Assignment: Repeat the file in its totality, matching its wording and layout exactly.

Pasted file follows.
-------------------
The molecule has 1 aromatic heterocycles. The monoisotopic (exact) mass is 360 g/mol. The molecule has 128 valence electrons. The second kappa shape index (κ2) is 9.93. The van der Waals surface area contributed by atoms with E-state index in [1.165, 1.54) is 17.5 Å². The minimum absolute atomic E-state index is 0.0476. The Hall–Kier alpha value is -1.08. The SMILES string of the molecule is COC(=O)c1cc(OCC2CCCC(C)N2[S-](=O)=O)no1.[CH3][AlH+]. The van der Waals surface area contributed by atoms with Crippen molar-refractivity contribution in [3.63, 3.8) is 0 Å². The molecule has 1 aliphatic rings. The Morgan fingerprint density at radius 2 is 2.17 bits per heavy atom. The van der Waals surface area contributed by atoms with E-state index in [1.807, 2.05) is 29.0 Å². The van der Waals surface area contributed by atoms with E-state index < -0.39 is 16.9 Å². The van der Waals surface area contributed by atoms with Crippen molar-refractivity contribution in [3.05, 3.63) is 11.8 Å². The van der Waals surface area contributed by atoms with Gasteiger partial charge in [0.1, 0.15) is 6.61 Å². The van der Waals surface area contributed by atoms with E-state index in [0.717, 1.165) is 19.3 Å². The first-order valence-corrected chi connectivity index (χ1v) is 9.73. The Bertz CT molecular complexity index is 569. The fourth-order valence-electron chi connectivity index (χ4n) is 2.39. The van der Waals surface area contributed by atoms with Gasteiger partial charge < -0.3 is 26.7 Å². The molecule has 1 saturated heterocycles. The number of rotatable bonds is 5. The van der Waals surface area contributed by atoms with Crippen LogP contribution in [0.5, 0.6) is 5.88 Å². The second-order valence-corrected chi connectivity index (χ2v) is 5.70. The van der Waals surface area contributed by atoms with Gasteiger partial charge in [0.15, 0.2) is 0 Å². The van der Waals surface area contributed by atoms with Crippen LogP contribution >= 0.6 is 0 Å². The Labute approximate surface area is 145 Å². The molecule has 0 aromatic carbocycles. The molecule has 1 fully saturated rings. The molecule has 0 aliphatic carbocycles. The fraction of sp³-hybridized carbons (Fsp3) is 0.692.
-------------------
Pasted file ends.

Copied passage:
The molecule has 1 aromatic heterocycles. The monoisotopic (exact) mass is 360 g/mol. The molecule has 128 valence electrons. The second kappa shape index (κ2) is 9.93. The van der Waals surface area contributed by atoms with E-state index in [1.165, 1.54) is 17.5 Å². The minimum absolute atomic E-state index is 0.0476. The Hall–Kier alpha value is -1.08. The SMILES string of the molecule is COC(=O)c1cc(OCC2CCCC(C)N2[S-](=O)=O)no1.[CH3][AlH+]. The van der Waals surface area contributed by atoms with Crippen molar-refractivity contribution in [3.63, 3.8) is 0 Å². The molecule has 1 aliphatic rings. The Morgan fingerprint density at radius 2 is 2.17 bits per heavy atom. The van der Waals surface area contributed by atoms with E-state index in [1.807, 2.05) is 29.0 Å². The van der Waals surface area contributed by atoms with E-state index < -0.39 is 16.9 Å². The van der Waals surface area contributed by atoms with Crippen molar-refractivity contribution in [3.05, 3.63) is 11.8 Å². The van der Waals surface area contributed by atoms with Gasteiger partial charge in [0.1, 0.15) is 6.61 Å². The van der Waals surface area contributed by atoms with E-state index in [0.717, 1.165) is 19.3 Å². The first-order valence-corrected chi connectivity index (χ1v) is 9.73. The Bertz CT molecular complexity index is 569. The fourth-order valence-electron chi connectivity index (χ4n) is 2.39. The van der Waals surface area contributed by atoms with Gasteiger partial charge < -0.3 is 26.7 Å². The molecule has 1 saturated heterocycles. The number of rotatable bonds is 5. The van der Waals surface area contributed by atoms with Crippen LogP contribution in [0.5, 0.6) is 5.88 Å². The second-order valence-corrected chi connectivity index (χ2v) is 5.70. The van der Waals surface area contributed by atoms with Gasteiger partial charge in [0.15, 0.2) is 0 Å². The van der Waals surface area contributed by atoms with Crippen LogP contribution >= 0.6 is 0 Å². The Labute approximate surface area is 145 Å². The molecule has 0 aromatic carbocycles. The molecule has 1 fully saturated rings. The molecule has 0 aliphatic carbocycles. The fraction of sp³-hybridized carbons (Fsp3) is 0.692.